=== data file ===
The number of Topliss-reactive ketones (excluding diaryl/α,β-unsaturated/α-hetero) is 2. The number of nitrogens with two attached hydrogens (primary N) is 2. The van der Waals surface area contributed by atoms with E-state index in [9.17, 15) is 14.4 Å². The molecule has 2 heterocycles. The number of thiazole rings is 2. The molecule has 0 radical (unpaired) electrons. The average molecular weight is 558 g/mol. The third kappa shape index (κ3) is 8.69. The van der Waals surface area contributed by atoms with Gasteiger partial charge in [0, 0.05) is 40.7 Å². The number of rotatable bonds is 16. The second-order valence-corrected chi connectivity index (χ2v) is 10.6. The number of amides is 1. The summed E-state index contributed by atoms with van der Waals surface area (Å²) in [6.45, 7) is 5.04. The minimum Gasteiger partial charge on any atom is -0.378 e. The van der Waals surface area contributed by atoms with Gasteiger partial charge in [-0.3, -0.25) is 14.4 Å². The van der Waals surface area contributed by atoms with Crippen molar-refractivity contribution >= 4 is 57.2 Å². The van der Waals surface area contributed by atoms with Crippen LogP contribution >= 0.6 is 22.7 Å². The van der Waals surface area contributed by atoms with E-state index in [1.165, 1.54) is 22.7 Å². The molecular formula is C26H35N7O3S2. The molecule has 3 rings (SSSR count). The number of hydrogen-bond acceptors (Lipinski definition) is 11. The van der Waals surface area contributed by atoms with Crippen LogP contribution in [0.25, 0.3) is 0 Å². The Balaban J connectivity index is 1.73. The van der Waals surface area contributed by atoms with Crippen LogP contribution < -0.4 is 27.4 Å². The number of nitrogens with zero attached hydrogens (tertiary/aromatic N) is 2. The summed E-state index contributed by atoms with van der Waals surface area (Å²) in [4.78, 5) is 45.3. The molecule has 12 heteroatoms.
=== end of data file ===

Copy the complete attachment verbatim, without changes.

The number of Topliss-reactive ketones (excluding diaryl/α,β-unsaturated/α-hetero) is 2. The number of nitrogens with two attached hydrogens (primary N) is 2. The van der Waals surface area contributed by atoms with E-state index in [9.17, 15) is 14.4 Å². The molecule has 2 heterocycles. The number of thiazole rings is 2. The molecule has 0 radical (unpaired) electrons. The average molecular weight is 558 g/mol. The third kappa shape index (κ3) is 8.69. The van der Waals surface area contributed by atoms with Gasteiger partial charge in [0, 0.05) is 40.7 Å². The number of rotatable bonds is 16. The second-order valence-corrected chi connectivity index (χ2v) is 10.6. The number of amides is 1. The summed E-state index contributed by atoms with van der Waals surface area (Å²) in [6.45, 7) is 5.04. The minimum Gasteiger partial charge on any atom is -0.378 e. The van der Waals surface area contributed by atoms with Gasteiger partial charge in [-0.3, -0.25) is 14.4 Å². The van der Waals surface area contributed by atoms with Crippen molar-refractivity contribution >= 4 is 57.2 Å². The van der Waals surface area contributed by atoms with Crippen LogP contribution >= 0.6 is 22.7 Å². The van der Waals surface area contributed by atoms with E-state index in [1.165, 1.54) is 22.7 Å². The molecular formula is C26H35N7O3S2. The molecule has 3 rings (SSSR count). The number of hydrogen-bond acceptors (Lipinski definition) is 11. The van der Waals surface area contributed by atoms with Crippen LogP contribution in [0.25, 0.3) is 0 Å². The Balaban J connectivity index is 1.73. The van der Waals surface area contributed by atoms with Crippen LogP contribution < -0.4 is 27.4 Å². The number of nitrogens with zero attached hydrogens (tertiary/aromatic N) is 2. The summed E-state index contributed by atoms with van der Waals surface area (Å²) in [4.78, 5) is 45.3. The molecule has 12 heteroatoms.